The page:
Despite that pragmatic recommendation from many voices, the Revised DD presents recommended Article 5(5) revisions without the benefit of further work on the profit attribution consequences of those changes. As an explanation of that decision, the Revised DD notes that further work on profit attribution could not "realistically be undertaken before the work on Action 7 and Actions 8-10 has been completed."6 In other words, the conclusion was that further guidance on PE profit attribution needed to await the conclusion of the BEPS/G20 project work on intangibles, risk, and capital. The Revised DD stated:… it has been decided that follow-up work on attribution of profits issues related to Action 7 will be carried on after September 2015 with a view to providing the necessary guidance before the end of 2016, which is the deadline for the negotiation of the multilateral instrument that will implement the results of the work on Action 7.7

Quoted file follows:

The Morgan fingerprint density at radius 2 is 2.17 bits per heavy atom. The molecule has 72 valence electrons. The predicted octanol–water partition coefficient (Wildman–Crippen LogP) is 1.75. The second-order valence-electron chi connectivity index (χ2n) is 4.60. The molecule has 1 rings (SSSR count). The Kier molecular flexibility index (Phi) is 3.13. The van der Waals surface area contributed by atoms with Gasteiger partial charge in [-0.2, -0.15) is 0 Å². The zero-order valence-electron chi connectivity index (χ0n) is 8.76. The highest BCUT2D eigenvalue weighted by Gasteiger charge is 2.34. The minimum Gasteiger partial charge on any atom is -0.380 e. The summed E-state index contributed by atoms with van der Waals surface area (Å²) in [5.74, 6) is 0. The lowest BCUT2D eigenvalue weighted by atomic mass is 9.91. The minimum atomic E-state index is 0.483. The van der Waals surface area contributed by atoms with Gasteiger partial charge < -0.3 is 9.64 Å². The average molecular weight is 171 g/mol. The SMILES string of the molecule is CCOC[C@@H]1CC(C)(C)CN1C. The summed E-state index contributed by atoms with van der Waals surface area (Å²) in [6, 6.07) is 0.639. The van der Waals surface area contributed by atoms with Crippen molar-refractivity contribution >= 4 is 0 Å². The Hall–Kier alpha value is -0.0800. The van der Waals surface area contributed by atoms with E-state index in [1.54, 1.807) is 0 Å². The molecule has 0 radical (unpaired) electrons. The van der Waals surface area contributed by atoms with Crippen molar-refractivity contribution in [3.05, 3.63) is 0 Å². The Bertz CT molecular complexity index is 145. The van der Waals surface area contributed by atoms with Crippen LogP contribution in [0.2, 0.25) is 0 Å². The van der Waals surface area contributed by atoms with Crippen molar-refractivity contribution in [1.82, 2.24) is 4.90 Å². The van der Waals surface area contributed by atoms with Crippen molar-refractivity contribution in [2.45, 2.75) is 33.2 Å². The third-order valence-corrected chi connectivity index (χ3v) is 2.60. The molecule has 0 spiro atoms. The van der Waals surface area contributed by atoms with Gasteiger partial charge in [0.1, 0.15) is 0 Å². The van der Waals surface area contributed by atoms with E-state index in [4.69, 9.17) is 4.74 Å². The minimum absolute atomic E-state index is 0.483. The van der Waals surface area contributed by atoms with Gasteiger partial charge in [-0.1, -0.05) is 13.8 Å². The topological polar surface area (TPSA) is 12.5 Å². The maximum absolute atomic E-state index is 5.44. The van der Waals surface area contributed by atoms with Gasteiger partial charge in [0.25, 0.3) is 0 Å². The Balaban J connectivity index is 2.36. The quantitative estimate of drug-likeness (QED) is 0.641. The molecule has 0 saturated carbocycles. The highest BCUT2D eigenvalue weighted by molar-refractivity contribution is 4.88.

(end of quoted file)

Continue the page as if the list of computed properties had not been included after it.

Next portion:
There is little doubt that many taxpayers would prefer to retain their centralized sales model with single points of revenue recognition, due to the business and cost efficiencies that such models create and the systems and other costs of implementing a different model. Whether that option will remain viable for businesses must await the work on profit attribution. Since the profit attribution work is meant to be completed before any treaties could be amended to incorporate the new rules, enterprises will have at least some period of time (albeit short) to decide whether to adopt the approach of maintaining their existing centralized sales models, and possibly reporting PEs with an appropriate profit attribution, instead of switching to reseller structures.8